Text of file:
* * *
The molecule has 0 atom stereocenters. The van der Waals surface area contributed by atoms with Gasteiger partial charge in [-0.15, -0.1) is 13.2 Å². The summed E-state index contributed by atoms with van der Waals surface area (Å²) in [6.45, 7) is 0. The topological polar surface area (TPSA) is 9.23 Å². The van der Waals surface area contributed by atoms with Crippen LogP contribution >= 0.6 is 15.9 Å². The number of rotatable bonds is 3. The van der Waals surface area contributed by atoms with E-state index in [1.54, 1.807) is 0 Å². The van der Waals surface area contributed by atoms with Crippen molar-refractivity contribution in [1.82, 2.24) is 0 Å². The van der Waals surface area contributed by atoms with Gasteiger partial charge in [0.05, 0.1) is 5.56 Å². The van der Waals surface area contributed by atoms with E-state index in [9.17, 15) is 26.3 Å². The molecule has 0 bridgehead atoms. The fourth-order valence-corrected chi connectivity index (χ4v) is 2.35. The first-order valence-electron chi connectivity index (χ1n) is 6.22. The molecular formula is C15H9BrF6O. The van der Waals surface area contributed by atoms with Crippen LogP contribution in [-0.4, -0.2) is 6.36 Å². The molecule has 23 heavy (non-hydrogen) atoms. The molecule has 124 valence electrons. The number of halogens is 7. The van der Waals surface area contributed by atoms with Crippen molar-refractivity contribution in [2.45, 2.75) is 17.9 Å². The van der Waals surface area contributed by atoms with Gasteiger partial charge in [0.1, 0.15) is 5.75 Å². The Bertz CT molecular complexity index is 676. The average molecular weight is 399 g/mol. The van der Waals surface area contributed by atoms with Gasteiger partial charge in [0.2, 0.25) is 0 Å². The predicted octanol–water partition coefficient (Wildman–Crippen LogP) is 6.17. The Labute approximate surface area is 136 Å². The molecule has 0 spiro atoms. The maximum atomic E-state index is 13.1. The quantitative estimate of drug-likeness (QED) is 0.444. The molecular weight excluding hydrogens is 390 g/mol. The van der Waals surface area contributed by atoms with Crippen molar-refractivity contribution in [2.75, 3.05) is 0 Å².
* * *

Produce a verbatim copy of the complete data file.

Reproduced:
The molecule has 0 atom stereocenters. The van der Waals surface area contributed by atoms with Gasteiger partial charge in [-0.15, -0.1) is 13.2 Å². The summed E-state index contributed by atoms with van der Waals surface area (Å²) in [6.45, 7) is 0. The topological polar surface area (TPSA) is 9.23 Å². The van der Waals surface area contributed by atoms with Crippen LogP contribution >= 0.6 is 15.9 Å². The number of rotatable bonds is 3. The van der Waals surface area contributed by atoms with E-state index in [1.54, 1.807) is 0 Å². The van der Waals surface area contributed by atoms with Crippen molar-refractivity contribution in [1.82, 2.24) is 0 Å². The van der Waals surface area contributed by atoms with Gasteiger partial charge in [0.05, 0.1) is 5.56 Å². The van der Waals surface area contributed by atoms with E-state index in [9.17, 15) is 26.3 Å². The molecule has 0 bridgehead atoms. The fourth-order valence-corrected chi connectivity index (χ4v) is 2.35. The first-order valence-electron chi connectivity index (χ1n) is 6.22. The molecular formula is C15H9BrF6O. The van der Waals surface area contributed by atoms with Crippen LogP contribution in [-0.4, -0.2) is 6.36 Å². The molecule has 23 heavy (non-hydrogen) atoms. The molecule has 124 valence electrons. The number of halogens is 7. The van der Waals surface area contributed by atoms with Crippen molar-refractivity contribution in [2.45, 2.75) is 17.9 Å². The van der Waals surface area contributed by atoms with Gasteiger partial charge in [0.1, 0.15) is 5.75 Å². The Bertz CT molecular complexity index is 676. The average molecular weight is 399 g/mol. The van der Waals surface area contributed by atoms with Gasteiger partial charge in [0.2, 0.25) is 0 Å². The predicted octanol–water partition coefficient (Wildman–Crippen LogP) is 6.17. The Labute approximate surface area is 136 Å². The molecule has 0 spiro atoms. The maximum atomic E-state index is 13.1. The quantitative estimate of drug-likeness (QED) is 0.444. The molecular weight excluding hydrogens is 390 g/mol. The van der Waals surface area contributed by atoms with Crippen molar-refractivity contribution in [2.75, 3.05) is 0 Å².